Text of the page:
The TIRADS of the European Thyroid Association is although more consistent but seem to be less realistic: this system describes the presentation of ETE and the concerns about its usefulness but does not suggest FNA in the event of ETE (20).



As in most US characteristics, papillary thyroid carcinoma is in the frontline. The data of Youngwirth et al. (31) who have analyzed the National Cancer Database (1998-2012) regarding the presence of ETE are presented in Table 6.

The ratio of follicular cancery present with ETE is less than half compared with papillary or medullary carcinomas (31). The latter two displays ETE in similar proportions. 

Table 6 The occurrence of minimal and extensive extrathyroidal extension in the most frequent thyroid carcinomas.

Type of carcinoma
All cases (N)
No ETE (N) (%)
Minimal ETE (N) (%)
Extensive ETE (N) (%)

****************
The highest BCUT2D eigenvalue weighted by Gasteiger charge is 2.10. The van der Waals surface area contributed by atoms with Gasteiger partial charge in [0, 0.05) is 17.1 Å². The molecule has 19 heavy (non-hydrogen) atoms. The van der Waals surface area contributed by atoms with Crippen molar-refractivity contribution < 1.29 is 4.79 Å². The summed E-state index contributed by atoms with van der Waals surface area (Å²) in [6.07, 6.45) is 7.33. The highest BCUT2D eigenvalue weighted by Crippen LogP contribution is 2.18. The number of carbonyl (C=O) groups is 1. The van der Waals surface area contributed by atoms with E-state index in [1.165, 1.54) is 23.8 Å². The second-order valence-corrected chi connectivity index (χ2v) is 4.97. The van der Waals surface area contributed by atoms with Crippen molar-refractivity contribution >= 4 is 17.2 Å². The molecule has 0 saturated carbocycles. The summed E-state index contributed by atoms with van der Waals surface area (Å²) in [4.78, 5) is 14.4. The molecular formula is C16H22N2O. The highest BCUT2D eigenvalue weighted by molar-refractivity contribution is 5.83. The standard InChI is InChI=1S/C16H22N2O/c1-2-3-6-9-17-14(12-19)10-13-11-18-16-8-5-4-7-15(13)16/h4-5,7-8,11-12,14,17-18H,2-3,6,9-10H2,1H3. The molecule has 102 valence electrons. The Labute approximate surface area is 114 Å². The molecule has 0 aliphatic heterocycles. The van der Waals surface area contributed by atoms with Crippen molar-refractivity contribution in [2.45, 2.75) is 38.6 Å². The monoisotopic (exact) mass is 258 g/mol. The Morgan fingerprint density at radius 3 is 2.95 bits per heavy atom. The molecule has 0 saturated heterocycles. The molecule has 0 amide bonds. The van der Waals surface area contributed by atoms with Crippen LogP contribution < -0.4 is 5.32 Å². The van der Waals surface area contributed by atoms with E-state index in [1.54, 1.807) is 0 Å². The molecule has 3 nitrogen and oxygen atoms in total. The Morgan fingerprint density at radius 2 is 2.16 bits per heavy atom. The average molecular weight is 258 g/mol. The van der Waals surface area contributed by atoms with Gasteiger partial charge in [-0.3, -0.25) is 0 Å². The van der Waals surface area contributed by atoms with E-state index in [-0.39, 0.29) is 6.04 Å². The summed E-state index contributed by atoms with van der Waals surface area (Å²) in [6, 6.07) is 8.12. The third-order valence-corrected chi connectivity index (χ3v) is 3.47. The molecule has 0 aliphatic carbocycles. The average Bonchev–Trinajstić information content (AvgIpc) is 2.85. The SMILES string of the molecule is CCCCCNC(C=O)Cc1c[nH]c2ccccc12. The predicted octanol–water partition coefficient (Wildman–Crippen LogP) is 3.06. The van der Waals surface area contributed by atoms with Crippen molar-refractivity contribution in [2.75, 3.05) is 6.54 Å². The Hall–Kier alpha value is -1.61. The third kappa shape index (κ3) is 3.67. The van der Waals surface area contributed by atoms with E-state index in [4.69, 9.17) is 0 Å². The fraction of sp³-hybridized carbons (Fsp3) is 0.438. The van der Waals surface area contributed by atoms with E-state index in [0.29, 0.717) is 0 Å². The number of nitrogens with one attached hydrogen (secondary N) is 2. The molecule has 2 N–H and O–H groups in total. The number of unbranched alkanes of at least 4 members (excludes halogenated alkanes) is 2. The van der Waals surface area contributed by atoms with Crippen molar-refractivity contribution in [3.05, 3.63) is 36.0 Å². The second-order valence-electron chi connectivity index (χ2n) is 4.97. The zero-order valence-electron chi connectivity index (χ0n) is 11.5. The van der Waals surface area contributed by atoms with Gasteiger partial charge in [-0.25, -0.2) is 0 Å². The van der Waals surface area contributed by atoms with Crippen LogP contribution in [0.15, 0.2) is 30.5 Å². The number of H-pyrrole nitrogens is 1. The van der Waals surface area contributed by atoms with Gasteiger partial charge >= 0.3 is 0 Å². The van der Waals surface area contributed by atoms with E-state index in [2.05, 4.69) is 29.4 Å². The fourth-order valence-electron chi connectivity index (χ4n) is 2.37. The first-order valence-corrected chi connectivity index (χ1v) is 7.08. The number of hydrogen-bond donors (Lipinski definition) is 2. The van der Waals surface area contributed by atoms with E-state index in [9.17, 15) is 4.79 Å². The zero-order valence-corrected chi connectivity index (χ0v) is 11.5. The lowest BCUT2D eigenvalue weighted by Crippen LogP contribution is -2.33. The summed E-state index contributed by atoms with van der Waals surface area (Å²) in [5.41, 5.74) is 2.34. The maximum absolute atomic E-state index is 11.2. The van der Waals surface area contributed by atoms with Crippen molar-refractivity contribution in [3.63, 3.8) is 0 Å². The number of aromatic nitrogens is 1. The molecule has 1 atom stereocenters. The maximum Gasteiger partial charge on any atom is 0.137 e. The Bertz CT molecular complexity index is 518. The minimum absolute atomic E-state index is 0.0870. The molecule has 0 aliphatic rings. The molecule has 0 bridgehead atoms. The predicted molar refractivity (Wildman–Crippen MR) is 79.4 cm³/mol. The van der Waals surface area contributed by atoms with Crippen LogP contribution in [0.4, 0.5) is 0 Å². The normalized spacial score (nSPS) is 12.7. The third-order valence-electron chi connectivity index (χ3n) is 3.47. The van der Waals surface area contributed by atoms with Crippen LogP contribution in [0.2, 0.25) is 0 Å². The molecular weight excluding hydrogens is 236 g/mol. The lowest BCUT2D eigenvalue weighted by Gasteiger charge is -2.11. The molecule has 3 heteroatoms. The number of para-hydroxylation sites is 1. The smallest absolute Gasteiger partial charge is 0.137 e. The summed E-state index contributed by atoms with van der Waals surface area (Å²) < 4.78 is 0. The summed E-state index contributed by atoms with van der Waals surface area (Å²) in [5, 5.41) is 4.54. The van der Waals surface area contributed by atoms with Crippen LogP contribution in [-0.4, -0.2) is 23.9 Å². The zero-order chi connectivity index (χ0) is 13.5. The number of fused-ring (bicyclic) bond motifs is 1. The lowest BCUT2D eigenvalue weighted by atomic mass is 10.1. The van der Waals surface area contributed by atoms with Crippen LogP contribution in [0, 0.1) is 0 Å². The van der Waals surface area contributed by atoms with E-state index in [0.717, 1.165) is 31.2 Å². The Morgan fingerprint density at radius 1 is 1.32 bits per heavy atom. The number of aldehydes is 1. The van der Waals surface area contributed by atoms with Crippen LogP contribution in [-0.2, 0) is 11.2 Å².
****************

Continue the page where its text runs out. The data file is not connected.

195,096 (86.4)
21,438 (9.5)
9,338 (4.1)
10,186 (94.9)
276 (2.6)
267 (2.5)
4,195 (91.5)
193 (4.2)
197 (4.3)
3,001 (87.9)
242 (7.1)
172 (5.0)

ETE means extrathyroidal extension.
Data from Youngwirth et al. (31).



US is a valuable tool to rule out ETE and can raise the suspicion of ETE with a weak positive predictive value. However, US is not able to verify ETE with high enough accuracy and is unable to discriminate between minimal and gross ETE and is unable to determine the degree of gross ETE.

We should bear in mind that based on the failure (or on the possibility of misinterpretation) of the newest TNM classification, our US report might have a huge consequence on the further therapy of patients, therefore a

US finding on a suspected ETE should be formulated with a high degree of restraint.

In the case of mere suspicion of ETE, FNA must be performed irrespectively of other clinical and US characteristics and irrespectively of TIRADS categorization. The key to raise the suspicion of ETE are discontinuation of the pseudocapsule, the abutment and the bulging of the contour. These signs are frequently observed not only in carcinomas without ETE but are common findings in benign thyroid lesion.